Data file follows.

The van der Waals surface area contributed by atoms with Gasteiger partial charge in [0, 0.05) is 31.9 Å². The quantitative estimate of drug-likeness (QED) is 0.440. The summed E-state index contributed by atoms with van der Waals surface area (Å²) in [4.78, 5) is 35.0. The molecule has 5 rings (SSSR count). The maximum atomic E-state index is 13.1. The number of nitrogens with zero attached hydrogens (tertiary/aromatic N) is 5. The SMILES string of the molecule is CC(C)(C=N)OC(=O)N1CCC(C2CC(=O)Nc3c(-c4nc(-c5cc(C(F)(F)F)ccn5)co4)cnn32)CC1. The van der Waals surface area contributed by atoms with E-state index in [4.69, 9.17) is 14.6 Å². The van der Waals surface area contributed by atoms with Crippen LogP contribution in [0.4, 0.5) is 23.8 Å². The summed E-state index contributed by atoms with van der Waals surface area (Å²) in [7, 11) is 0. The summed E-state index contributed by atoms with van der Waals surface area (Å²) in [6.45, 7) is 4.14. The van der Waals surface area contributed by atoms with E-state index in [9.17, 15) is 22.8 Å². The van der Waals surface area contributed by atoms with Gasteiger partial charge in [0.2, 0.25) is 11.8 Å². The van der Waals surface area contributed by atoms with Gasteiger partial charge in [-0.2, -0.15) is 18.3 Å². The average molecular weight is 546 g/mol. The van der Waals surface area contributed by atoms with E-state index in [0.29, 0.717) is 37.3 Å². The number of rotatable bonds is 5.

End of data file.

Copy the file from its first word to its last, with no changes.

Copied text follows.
The van der Waals surface area contributed by atoms with Gasteiger partial charge in [0, 0.05) is 31.9 Å². The quantitative estimate of drug-likeness (QED) is 0.440. The summed E-state index contributed by atoms with van der Waals surface area (Å²) in [4.78, 5) is 35.0. The molecule has 5 rings (SSSR count). The maximum atomic E-state index is 13.1. The number of nitrogens with zero attached hydrogens (tertiary/aromatic N) is 5. The SMILES string of the molecule is CC(C)(C=N)OC(=O)N1CCC(C2CC(=O)Nc3c(-c4nc(-c5cc(C(F)(F)F)ccn5)co4)cnn32)CC1. The van der Waals surface area contributed by atoms with E-state index in [4.69, 9.17) is 14.6 Å². The van der Waals surface area contributed by atoms with Crippen LogP contribution in [0.4, 0.5) is 23.8 Å². The summed E-state index contributed by atoms with van der Waals surface area (Å²) in [7, 11) is 0. The summed E-state index contributed by atoms with van der Waals surface area (Å²) in [6.45, 7) is 4.14. The van der Waals surface area contributed by atoms with E-state index in [9.17, 15) is 22.8 Å². The van der Waals surface area contributed by atoms with Gasteiger partial charge in [0.2, 0.25) is 11.8 Å². The van der Waals surface area contributed by atoms with Gasteiger partial charge in [-0.2, -0.15) is 18.3 Å². The average molecular weight is 546 g/mol. The van der Waals surface area contributed by atoms with E-state index in [0.29, 0.717) is 37.3 Å². The number of rotatable bonds is 5.